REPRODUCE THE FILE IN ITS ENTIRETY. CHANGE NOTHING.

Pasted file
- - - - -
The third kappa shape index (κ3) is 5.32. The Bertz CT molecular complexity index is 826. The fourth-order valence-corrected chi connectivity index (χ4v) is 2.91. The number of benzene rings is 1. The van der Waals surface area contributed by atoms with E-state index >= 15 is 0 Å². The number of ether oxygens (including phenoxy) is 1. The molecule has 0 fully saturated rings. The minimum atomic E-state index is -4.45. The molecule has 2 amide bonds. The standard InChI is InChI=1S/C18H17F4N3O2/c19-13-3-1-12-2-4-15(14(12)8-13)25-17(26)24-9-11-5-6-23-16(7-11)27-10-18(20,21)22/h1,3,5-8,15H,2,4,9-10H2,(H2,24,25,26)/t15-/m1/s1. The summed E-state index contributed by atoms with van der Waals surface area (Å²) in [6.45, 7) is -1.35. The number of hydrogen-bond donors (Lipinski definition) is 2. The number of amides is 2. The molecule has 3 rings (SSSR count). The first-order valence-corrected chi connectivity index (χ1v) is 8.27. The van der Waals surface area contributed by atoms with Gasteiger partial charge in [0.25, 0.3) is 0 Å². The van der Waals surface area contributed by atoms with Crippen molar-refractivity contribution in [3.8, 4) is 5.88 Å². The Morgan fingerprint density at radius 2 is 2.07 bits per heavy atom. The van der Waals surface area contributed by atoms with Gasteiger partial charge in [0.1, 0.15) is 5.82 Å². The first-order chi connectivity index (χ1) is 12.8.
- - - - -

The third kappa shape index (κ3) is 5.32. The Bertz CT molecular complexity index is 826. The fourth-order valence-corrected chi connectivity index (χ4v) is 2.91. The number of benzene rings is 1. The van der Waals surface area contributed by atoms with E-state index >= 15 is 0 Å². The number of ether oxygens (including phenoxy) is 1. The molecule has 0 fully saturated rings. The minimum atomic E-state index is -4.45. The molecule has 2 amide bonds. The standard InChI is InChI=1S/C18H17F4N3O2/c19-13-3-1-12-2-4-15(14(12)8-13)25-17(26)24-9-11-5-6-23-16(7-11)27-10-18(20,21)22/h1,3,5-8,15H,2,4,9-10H2,(H2,24,25,26)/t15-/m1/s1. The summed E-state index contributed by atoms with van der Waals surface area (Å²) in [6.45, 7) is -1.35. The number of hydrogen-bond donors (Lipinski definition) is 2. The number of amides is 2. The molecule has 3 rings (SSSR count). The first-order valence-corrected chi connectivity index (χ1v) is 8.27. The van der Waals surface area contributed by atoms with Gasteiger partial charge in [0.25, 0.3) is 0 Å². The van der Waals surface area contributed by atoms with Crippen molar-refractivity contribution in [3.8, 4) is 5.88 Å². The Morgan fingerprint density at radius 2 is 2.07 bits per heavy atom. The van der Waals surface area contributed by atoms with Gasteiger partial charge in [0.1, 0.15) is 5.82 Å². The first-order chi connectivity index (χ1) is 12.8.